I gave a workshop on writing for teens this week. I still argue that you can break the stage beyond fluent readers into two parts:
Teens are still struggling with puberty, they are leaving childhood behind and they still retain an idealised view of adulthood. They like to see children having the power of adults. They will often read up about people a couple of years older than them.
Young Adults are post-puberty but still struggling with hormones. They are sexually enabled but may or may not be sexually active. They still have problems because their brain is still growing. They can suffer mood-swings, and tend to judge with their emotions. They often lack sleep. They are risk takers, because of the excess dopamine in their brain.
In their reading they seek books where the protagonists and other significant characters look like them. They need fast pace and emotional closeness, and this often leaves the writer at odds; these require two different writing styles. Often the author can combine both by making the stakes extremely high.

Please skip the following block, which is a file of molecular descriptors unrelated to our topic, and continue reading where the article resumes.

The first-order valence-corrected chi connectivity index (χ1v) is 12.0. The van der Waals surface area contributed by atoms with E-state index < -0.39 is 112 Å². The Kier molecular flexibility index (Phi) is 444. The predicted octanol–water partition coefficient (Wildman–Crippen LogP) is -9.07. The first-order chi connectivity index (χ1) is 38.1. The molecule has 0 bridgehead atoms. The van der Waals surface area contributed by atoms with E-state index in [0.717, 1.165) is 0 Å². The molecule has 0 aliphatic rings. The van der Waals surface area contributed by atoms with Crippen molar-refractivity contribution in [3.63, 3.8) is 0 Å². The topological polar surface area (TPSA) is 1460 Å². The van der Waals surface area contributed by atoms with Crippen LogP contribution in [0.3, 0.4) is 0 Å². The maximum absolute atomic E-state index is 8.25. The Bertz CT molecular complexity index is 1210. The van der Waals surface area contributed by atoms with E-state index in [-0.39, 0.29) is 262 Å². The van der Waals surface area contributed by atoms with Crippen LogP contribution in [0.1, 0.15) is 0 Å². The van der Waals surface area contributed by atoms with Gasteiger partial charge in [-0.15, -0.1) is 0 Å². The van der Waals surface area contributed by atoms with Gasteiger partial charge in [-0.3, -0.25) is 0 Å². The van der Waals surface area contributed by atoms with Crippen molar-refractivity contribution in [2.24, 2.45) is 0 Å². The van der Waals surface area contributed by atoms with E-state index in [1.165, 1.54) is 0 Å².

It is often difficult to place a YA novel in a genre; it is frequently multi-genre and multi-themed. The unifying factor is that it is a Biludungsroman, usually taking one adolescent theme and more often than not it is identity.
Also, this reader likes to have a substantial amount of control over the text.
The group on Saturday did get quite deep into this. It was most interesting.
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